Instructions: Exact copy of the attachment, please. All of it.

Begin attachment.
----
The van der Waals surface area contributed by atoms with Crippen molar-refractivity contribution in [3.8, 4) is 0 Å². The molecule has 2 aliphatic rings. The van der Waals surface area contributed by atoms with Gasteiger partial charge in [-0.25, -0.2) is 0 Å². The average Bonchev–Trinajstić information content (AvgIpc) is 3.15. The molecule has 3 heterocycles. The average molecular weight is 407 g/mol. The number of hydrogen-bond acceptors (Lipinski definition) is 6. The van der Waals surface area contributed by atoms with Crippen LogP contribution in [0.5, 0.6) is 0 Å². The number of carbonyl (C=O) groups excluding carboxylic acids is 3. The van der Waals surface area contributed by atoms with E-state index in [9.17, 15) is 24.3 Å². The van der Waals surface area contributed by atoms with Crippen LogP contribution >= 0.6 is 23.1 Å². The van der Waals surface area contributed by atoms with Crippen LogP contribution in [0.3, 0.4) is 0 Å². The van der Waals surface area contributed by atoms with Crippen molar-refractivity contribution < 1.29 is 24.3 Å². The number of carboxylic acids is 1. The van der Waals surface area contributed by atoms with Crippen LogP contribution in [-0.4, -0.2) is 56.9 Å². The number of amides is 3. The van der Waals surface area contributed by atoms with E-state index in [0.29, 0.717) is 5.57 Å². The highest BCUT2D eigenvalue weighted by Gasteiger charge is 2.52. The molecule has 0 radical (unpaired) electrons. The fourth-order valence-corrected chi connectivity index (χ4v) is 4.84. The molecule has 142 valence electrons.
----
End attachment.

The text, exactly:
The van der Waals surface area contributed by atoms with Crippen molar-refractivity contribution in [3.8, 4) is 0 Å². The molecule has 2 aliphatic rings. The van der Waals surface area contributed by atoms with Gasteiger partial charge in [-0.25, -0.2) is 0 Å². The average Bonchev–Trinajstić information content (AvgIpc) is 3.15. The molecule has 3 heterocycles. The average molecular weight is 407 g/mol. The number of hydrogen-bond acceptors (Lipinski definition) is 6. The van der Waals surface area contributed by atoms with Crippen LogP contribution in [0.5, 0.6) is 0 Å². The number of carbonyl (C=O) groups excluding carboxylic acids is 3. The van der Waals surface area contributed by atoms with E-state index in [9.17, 15) is 24.3 Å². The van der Waals surface area contributed by atoms with Crippen LogP contribution >= 0.6 is 23.1 Å². The van der Waals surface area contributed by atoms with Crippen LogP contribution in [0.3, 0.4) is 0 Å². The van der Waals surface area contributed by atoms with Crippen molar-refractivity contribution < 1.29 is 24.3 Å². The number of carboxylic acids is 1. The van der Waals surface area contributed by atoms with Crippen LogP contribution in [-0.4, -0.2) is 56.9 Å². The number of amides is 3. The van der Waals surface area contributed by atoms with E-state index in [0.29, 0.717) is 5.57 Å². The highest BCUT2D eigenvalue weighted by Gasteiger charge is 2.52. The molecule has 0 radical (unpaired) electrons. The fourth-order valence-corrected chi connectivity index (χ4v) is 4.84. The molecule has 142 valence electrons.